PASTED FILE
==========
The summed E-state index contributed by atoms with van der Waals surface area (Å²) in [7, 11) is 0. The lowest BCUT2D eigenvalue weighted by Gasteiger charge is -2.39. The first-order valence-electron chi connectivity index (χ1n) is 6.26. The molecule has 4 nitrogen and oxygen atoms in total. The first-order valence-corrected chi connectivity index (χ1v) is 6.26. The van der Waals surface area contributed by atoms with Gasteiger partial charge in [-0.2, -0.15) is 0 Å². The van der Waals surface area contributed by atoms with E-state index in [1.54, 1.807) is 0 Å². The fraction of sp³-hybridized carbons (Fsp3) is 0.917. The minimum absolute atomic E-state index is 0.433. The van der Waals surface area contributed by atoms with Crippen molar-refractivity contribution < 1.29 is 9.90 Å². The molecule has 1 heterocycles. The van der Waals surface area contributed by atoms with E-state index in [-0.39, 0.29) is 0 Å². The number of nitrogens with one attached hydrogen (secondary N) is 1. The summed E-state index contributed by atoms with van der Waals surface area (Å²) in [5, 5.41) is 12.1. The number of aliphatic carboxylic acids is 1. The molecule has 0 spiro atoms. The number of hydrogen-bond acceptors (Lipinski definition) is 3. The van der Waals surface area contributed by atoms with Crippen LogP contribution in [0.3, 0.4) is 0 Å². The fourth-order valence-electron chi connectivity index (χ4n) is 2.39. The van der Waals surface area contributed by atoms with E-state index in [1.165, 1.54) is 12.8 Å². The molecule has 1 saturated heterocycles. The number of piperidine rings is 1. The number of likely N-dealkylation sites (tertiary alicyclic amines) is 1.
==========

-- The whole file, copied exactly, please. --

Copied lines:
The summed E-state index contributed by atoms with van der Waals surface area (Å²) in [7, 11) is 0. The lowest BCUT2D eigenvalue weighted by Gasteiger charge is -2.39. The first-order valence-electron chi connectivity index (χ1n) is 6.26. The molecule has 4 nitrogen and oxygen atoms in total. The first-order valence-corrected chi connectivity index (χ1v) is 6.26. The van der Waals surface area contributed by atoms with Gasteiger partial charge in [-0.2, -0.15) is 0 Å². The van der Waals surface area contributed by atoms with E-state index in [1.54, 1.807) is 0 Å². The fraction of sp³-hybridized carbons (Fsp3) is 0.917. The minimum absolute atomic E-state index is 0.433. The van der Waals surface area contributed by atoms with Crippen molar-refractivity contribution < 1.29 is 9.90 Å². The molecule has 1 heterocycles. The van der Waals surface area contributed by atoms with E-state index in [-0.39, 0.29) is 0 Å². The number of nitrogens with one attached hydrogen (secondary N) is 1. The summed E-state index contributed by atoms with van der Waals surface area (Å²) in [5, 5.41) is 12.1. The number of aliphatic carboxylic acids is 1. The molecule has 0 spiro atoms. The number of hydrogen-bond acceptors (Lipinski definition) is 3. The van der Waals surface area contributed by atoms with Crippen LogP contribution in [0.3, 0.4) is 0 Å². The fourth-order valence-electron chi connectivity index (χ4n) is 2.39. The van der Waals surface area contributed by atoms with E-state index in [1.165, 1.54) is 12.8 Å². The molecule has 1 saturated heterocycles. The number of piperidine rings is 1. The number of likely N-dealkylation sites (tertiary alicyclic amines) is 1.